POSTED IN: Miami Dolphins (186), NFL (178)

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January 9, 2008

Orange Bowl items up for sale

OK, so not everything’s up for sale. The city of Miami, which owns the 70-year-old Orange Bowl, is keeping the turf, which it plans to put in a park. It’s also hanging onto one set of goalposts, the murals, the giant Miami Orange Bowl letters on the outside of the stadium and the Welcome to the Orange Bowl sign inside the venue.

Gary Fabrikant, the assistant director of Miami's Department of Capital Improvements, says the city is also keeping the scoreboard.

But virtually everything else is up for grabs: seats, light fixtures, trees, urinals, two sets of goalposts, turnstiles, ticket booths, the tunnel Hurricanes players ran through to get to the field. You can order a specific seat on a first-come, first-served basis until Jan. 20, but those will cost you extra. There are a limited number of chairs with backs, including those two rows of white ones that sat closest to the field on the sidelines, the ones that bear an LA Dodgers logo. The thought is that those seats, referred to as the “Dodgers seats,” were installed in the early 1960s when Dodger Stadium was being built.

Sunrise-based Mounted Memories, a division of Dreams Inc. of Plantation, was awarded the salvage contract by the city last month in part because of its track record for producing uniquely packaged products. Orange seats will bear autographs and can be framed or installed in a display case; panoramic photos are paired with a piece of concrete.

Seats uncovered in the west endzone that were installed in 1966 and bear an orange and a seat number are being included in a shadow box frame with a copy of a black and white photo that shows those seats being installed for a price of $199. A set of four of those seats is being fashioned into small benches for $495 each. The company is also going to receive a piece or two of the lattice work from the outside of the stadium that it plans to package with other souvenirs.

On Jan. 26, Mounted Memories is hosting a Farewell to the Orange Bowl from 10 a.m. to 5 p.m. with a flag football game between Dolphins and Hurricanes greats, a small auction and an opportunity to get autographs. Tickets are $20 at Field of Dreams stores and at An auction will be held at 11 a.m. Feb. 9 at the Orange Bowl for the larger, one-of-a-kind items: the urinals, goalposts, trees, light fixtures. For more information, visit:

Ross Tannenbaum, president and CEO of Dreams Inc., and Fabrikant said they hope to raise about $1 million for the city to help pay for the stadium's demolition. Fabrikant said the stadium will be turned over Jan. 28 to DEMCO, a New York firm, that will spend the next five months pulling down the stadium for a cost of $1.9 million.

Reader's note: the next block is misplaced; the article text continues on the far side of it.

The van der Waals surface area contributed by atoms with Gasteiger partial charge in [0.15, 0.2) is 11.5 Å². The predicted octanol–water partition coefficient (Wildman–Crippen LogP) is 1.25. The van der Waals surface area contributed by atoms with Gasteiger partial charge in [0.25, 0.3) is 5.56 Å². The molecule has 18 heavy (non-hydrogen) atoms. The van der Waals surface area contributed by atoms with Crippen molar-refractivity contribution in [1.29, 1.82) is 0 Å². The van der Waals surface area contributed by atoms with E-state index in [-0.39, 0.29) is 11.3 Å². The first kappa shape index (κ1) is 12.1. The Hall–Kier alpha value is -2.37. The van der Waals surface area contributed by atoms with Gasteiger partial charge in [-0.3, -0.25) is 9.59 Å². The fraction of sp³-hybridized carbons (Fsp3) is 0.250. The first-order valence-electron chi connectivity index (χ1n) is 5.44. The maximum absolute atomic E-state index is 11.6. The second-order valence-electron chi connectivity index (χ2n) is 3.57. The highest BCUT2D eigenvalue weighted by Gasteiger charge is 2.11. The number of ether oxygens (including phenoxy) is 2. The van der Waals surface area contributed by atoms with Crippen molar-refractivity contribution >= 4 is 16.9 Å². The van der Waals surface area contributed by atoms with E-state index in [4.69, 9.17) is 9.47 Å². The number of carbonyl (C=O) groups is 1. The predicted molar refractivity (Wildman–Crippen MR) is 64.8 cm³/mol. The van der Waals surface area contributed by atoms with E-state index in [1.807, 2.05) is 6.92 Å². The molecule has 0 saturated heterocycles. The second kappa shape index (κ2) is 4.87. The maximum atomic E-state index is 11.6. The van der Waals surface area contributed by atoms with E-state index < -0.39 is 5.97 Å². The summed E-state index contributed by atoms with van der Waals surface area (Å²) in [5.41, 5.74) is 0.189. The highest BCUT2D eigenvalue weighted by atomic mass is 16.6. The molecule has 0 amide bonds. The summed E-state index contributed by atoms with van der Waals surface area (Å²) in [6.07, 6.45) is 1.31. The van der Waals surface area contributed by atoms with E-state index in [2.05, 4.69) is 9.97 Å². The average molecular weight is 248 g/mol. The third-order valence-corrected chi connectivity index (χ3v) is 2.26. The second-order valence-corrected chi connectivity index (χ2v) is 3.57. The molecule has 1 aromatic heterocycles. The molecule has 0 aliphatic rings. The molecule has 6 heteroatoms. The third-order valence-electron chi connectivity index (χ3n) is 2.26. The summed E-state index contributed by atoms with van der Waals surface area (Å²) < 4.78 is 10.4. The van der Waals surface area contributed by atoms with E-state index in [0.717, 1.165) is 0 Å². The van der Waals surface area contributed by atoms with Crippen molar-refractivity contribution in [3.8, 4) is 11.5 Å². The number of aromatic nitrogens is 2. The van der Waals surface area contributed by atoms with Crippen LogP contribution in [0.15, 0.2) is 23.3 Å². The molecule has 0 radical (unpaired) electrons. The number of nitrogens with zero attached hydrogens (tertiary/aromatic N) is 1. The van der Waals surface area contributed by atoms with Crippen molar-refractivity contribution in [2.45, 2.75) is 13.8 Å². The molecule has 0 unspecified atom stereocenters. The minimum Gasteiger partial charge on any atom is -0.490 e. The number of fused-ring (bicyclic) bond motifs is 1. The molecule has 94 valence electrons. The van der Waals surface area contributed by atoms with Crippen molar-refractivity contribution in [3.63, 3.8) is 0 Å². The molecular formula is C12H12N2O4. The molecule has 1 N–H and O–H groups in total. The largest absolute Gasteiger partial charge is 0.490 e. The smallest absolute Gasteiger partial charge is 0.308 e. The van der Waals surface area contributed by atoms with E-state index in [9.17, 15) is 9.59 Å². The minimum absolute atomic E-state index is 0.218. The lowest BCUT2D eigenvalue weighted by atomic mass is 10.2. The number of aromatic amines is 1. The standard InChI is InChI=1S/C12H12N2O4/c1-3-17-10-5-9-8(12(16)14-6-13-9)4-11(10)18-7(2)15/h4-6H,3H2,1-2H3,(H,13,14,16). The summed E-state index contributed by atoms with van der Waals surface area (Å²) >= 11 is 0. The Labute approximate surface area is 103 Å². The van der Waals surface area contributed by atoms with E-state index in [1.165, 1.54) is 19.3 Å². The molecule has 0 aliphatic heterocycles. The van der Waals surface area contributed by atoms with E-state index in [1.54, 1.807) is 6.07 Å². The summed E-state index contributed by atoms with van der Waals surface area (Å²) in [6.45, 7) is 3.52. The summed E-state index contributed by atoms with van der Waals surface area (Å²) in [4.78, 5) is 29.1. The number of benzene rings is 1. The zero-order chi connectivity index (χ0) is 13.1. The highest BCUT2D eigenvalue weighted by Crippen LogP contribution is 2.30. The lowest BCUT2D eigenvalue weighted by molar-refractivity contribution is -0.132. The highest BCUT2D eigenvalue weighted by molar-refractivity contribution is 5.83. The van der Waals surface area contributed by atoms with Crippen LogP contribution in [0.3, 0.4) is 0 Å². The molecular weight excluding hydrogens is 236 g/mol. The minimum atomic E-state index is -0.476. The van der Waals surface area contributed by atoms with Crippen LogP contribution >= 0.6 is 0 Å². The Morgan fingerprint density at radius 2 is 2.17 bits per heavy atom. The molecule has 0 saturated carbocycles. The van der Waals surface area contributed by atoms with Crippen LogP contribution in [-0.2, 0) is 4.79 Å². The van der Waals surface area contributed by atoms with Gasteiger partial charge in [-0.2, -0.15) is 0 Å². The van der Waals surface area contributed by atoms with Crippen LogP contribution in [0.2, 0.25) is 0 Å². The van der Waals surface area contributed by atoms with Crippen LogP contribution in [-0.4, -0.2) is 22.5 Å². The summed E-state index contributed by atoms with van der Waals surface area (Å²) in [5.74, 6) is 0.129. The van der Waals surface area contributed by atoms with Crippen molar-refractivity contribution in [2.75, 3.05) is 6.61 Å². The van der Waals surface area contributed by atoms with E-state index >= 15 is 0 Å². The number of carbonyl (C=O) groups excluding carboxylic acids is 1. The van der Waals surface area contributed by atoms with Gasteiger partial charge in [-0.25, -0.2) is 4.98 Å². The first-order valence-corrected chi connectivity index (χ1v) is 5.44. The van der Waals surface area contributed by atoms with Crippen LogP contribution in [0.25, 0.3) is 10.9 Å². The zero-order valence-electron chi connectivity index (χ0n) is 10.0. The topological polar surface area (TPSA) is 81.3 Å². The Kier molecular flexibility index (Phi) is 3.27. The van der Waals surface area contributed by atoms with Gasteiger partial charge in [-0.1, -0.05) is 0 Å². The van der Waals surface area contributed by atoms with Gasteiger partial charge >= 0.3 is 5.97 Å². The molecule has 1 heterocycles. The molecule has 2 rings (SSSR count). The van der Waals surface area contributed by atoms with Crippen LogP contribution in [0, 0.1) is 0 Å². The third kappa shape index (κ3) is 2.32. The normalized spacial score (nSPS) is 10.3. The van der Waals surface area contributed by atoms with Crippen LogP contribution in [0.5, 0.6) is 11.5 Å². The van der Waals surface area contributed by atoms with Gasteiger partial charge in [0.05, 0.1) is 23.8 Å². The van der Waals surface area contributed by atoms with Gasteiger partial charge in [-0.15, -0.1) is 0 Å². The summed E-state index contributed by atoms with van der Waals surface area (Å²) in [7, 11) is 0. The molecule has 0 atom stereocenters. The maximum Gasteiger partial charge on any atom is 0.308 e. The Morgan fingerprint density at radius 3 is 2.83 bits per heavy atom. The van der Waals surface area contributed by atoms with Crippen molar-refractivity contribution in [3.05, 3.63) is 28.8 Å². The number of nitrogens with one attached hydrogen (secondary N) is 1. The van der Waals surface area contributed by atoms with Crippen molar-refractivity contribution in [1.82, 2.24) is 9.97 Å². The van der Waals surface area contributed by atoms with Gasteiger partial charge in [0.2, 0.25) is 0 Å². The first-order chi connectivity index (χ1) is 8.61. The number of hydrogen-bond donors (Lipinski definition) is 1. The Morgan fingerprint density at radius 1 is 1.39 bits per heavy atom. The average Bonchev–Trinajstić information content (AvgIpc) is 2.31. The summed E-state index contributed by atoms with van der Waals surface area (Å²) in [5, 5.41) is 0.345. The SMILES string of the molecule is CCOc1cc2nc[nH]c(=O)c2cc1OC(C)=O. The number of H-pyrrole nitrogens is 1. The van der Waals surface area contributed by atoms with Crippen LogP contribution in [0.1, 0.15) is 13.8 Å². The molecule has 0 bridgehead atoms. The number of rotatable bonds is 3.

POSTED IN: Miami Dolphins (186), Miami Hurricanes (32), Orange Bowl (45)

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January 8, 2008

Marlins Stadium Update No. 3,899

As alluded to in yesterday's blog item, the Baseball Stadium Agreement isn't ready for a vote of the Miami-Dade County Commission on Thursday. Representatives of the Marlins, Major League Baseball, the county and city of Miami have been negotiating the agreement for days, but there are still issues to be worked out.

County Manager George Burgess is scheduled to give the commission an update on negotiations at Thursday's commission meeting. Commission Chairman Bruno Barreiro says he will ask for the item to be deferred until the commission's next meeting on Jan. 22 "so everyone can have enough time to review and analyze the whole package," Barreiro said.

"Even if it gets ready by Thursday, there definitely won't be enough time to review it," he said. "I don't want to take a blind vote."

After all, the city commission was criticized for voting on the "interlocal agreement" -- that paves the way for the ballpark funding -- only hours after having first been presented with it, the evening before their commission meeting. That agreement expands the boundaries and extends the life of Miami's Community Redevelopment Agencies to raise millions of dollars for projects in the city.

The commission delayed a vote on the $525 million ballpark agreement last month to give the sides time to reach an agreement. An earlier draft of the agreement called on the city and county to contribute $370 million in hotel bed and sports facilities taxes and a general obligation bond and for the Marlins to chip in $155 million. Barreiro said he doesn't think the hold up in finishing a Baseball Stadium Agreement is substantive.